Degree Type


Date of Award


Degree Name

Doctor of Philosophy


Theses & dissertations (Interdisciplinary)



First Advisor

Steve Rodermel


The Arabidopsis immutans (im) is variegated with green sectors and white sectors containing defective plastids due to a nuclear gene mutation. IM is a plastid terminal oxidase (PTOX) sharing similarity with mitochondrial alternative oxidase (AOX). In order to better understand IM's biological roles and variegation mechanism of im, I characterized im plants at different levels;A structural model of IM, in which the diiron reaction center is composed of two conserved histidine and four glutamate residues, was tested by mutagenesis in vitro and in planta. It that these six conserved residues were found essential for IM activity and do not tolerate changes. Mutagenesis screening of 14 other conserved residues showed that two residues are essential, and four are important but not essential for IM activity. A 16 aa sequence uniquely present in PTOX was also found to be required for PTOX activity and stability. Overexpression of AOX in chloroplasts functionally rescues the variegation phenotype of im. And AOX deleted of the dimerization domain is more efficient to compensate im variegation phenotype, while addition of IM exon-8 sequence costs AOX function in chloroplasts;A proteomic analysis suggested plastids in im white sectors were alive even without photosynthetic capacity. Defective plastids caused by photodamage induced a higher respiratory activity and various upregulated cytosolic proteins. Downregulated FtsZ1 level and microscopy analysis suggested that the division of photooxidized plastids were suppressed. Downregulation of IM to ~3% of wild type levels did not compromise plant growth suggests that IM is normally in excess. Phenotypical observations indicated that IM does not significantly affect proplastids or differentiated plastids, but plays an essential role in early plastid differentiation stages;A hypothesis was proposed to interpret im variegation mechanism. Proplastids develop into defective plastids due to photodamage without carotenoid protection; while some differentiating plastids escape photodamage and form chloroplasts due to shade effects. In a differentiating heteroplastidic cell, division of defective plastids was suppressed while chloroplasts maintain post-mitotic division. Consequently, homoplastidic and heteroplastidic differentiating cells with normal chloroplasts lead to green sector formation, while homoplastidic cells with defective plastids lead to white sector formation.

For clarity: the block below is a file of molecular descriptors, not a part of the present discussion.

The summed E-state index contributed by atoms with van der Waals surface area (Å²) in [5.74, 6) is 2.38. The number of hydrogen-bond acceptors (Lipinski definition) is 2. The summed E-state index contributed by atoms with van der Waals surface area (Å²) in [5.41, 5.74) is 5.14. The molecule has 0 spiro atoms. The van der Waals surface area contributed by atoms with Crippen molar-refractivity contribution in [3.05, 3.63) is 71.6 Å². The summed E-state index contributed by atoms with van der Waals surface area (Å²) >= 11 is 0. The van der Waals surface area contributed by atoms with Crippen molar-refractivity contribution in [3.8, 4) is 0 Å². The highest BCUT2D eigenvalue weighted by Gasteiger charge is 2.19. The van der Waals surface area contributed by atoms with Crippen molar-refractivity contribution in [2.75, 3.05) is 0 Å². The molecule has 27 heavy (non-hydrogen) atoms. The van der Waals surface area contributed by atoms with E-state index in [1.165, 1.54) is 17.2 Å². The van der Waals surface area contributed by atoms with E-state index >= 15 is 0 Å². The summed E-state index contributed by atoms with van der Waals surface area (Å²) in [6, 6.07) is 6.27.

Digital Repository @ Iowa State University,

Copyright Owner

Aigen Fu



Proquest ID


File Format


File Size

176 pages